BioCycle February 2008, Vol. 49, No. 2, p. 39
Biomass Energy Outlook
THERE is a lot of excitement in landfill gas power projects. The U.S. EPA’s Landfill Methane Outreach Program website reports that nationally there are 435 landfill gas projects with a generating capacity of 1,350 MW. That is an impressive amount of energy with more on the way. The projects not producing electricity are flaring the gas, or piping it to a nearby industry. Landfill gas power projects are enjoying an expansion that is a bit like a mini ethanol plant boom.
Capturing the methane from solid waste and turning it into electricity is a triple benefit, remediating waste, creating power and providing additional revenue. But in this new bioenergy age, even more efficient projects are emerging. These new energy conversion projects not only capture emissions, but intensively manage the carbon for use as solid and liquid fuels.
There are a number of things working in favor of producing more energy from solid waste. First, half to two-thirds of the material going into landfills is derived from biomass. If separated, this material could be utilized as a liquid, solid or gaseous biofuel and made into bioproducts (e.g., compost). As demand grows, the markets will provide the means to keep energy-latent solid waste feedstocks from getting mixed up with the inert materials.
The wastewater treatment model is an interesting one to consider for solid waste. Nearly all of the wastewater entering a wastewater treatment facility on the front end leaves the facility once it is treated. With current landfill technologies, millions of tons of energy enter, but only the emissions and leachate leave. Today’s landfill gas energy expansion is based on the marginal leakage that cannot be contained in the landfill itself. By adopting the wastewater treatment model, output from the treatment process would approach the volume of the influent.
Methanogenic bacteria, which respire methane gas, live in a liquid environment. While large landfills can produce enough methane gas to power megawatts of generating capacity, it is not a large percentage relative to the large amount of biomass energy delivered to the landfill. Landfills are producing energy, but today’s technology is not an efficient power plant. Like corn and beans – which contain energy, but are not efficient energy crops – landfill gas projects provide an excellent first step into this transition into biomass energy production.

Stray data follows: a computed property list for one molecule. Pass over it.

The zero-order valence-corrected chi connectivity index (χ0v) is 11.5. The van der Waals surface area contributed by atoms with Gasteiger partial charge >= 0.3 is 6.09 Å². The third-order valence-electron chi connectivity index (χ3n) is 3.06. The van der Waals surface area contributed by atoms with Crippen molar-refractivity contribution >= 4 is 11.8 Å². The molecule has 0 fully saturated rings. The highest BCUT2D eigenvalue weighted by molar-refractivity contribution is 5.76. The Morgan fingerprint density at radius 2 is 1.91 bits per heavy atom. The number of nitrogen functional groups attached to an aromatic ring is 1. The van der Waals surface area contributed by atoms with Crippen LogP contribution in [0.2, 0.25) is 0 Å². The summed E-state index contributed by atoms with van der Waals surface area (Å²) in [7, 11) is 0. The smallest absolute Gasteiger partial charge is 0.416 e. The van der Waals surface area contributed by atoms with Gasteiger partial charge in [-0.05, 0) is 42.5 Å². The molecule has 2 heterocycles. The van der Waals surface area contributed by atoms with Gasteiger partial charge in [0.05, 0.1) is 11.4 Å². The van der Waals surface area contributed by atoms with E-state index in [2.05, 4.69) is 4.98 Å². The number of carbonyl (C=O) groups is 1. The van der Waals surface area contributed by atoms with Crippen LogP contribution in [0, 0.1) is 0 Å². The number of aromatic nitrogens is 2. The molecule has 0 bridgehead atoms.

LANDFILL TO LIQUID AND SOLID FUELS
A significant advantage that solid waste management systems have over other bioenergy feedstocks is that it provides a captive supply of material ready for processing. Transporting and storing biomass is bulky and expensive. The solid waste “feedstocks” are already being delivered, e.g., to a transfer station or landfill, which gives these biomass fuel feedstocks an economic edge over the virgin energy crop projects.
One of the six commercial cellulosic ethanol projects funded by the U.S. Department of Energy in 2007, BlueFire Ethanol, is using solid waste feedstocks to make liquid fuels. The first BlueFire facility is under development in southern California. BlueFire is working on a modular unit with a 3-million gallon production capacity that can be delivered ready-built to any landfill. BlueFire Ethanol is also considering production of butanol. Butanol, a biofuel like ethanol, has a higher energy content and blends more readily with the existing fossil fuels.
BlueFire Ethanol is not the only landfill-to-liquid fuel player. A group in Franklin County, Ohio is looking at using solid waste to produce jet fuel. In Blackfoot, Idaho, construction began last fall on a solid waste-to-ethanol project. In addition to cellulosic ethanol, the unused fiber will be used in the production of building materials. One other solid waste ethanol plant in the works is the Pencor Masada OxyNol project planned for Middletown, New York. This project has not been without challenges, but it was reported in November that progress has been made to resolve them.
In addition to liquid fuel production, solid waste also has value as a solid fuel. Northwest Missouri State University is a great example. They burn biomass (waste wood and paper) to supplement their energy needs, densifying several thousand tons of paper each year through a pellet mill before loading it in their boilers. Gasification is also a candidate for conversion of solid wastes to energy. BFC Gas & Electric in Cedar Rapids, Iowa converts 150 tons/day of solid materials, providing enough heat to fuel a 7.5 MW steam generator. The city of Tallahassee, Florida is planning to install a plasma arc gasifier that will run off municipal solid waste. Running an electrical current (the plasma arc) through the gasifier of this conversion “supercharges” the technology.
As mentioned above, methanogenic bacteria grow in a liquid environment that is not a fundamental characteristic of a dry tomb landfill. However, technologies are emerging that use anaerobic digestion on high moisture solids to enhance energy production. BioCycle has chronicled the commercialization of the high solids digester being developed by the University of California, Davis and Onsite Power Systems that produces both hydrogen and methane from solid waste.
Juxtaposed against this landscape of energy conversion technologies is composting, which creates high-value products from the residual carbon in biomass. To fully “supercharge” tomorrow’s energy from waste, the highest and best end uses for recoverable carbon must be determined. These new best uses will likely include diversion of residual carbon through recycling, composting, bioenergy or a combination of all of the above.
Mark Jenner, PhD, operates Biomass Rules, LLC and has over 25 years of biomass utilization expertise. Burning Bio News is Jenner’s monthly scorecard of bioenergy project adoption, available at www.biomassrules.com.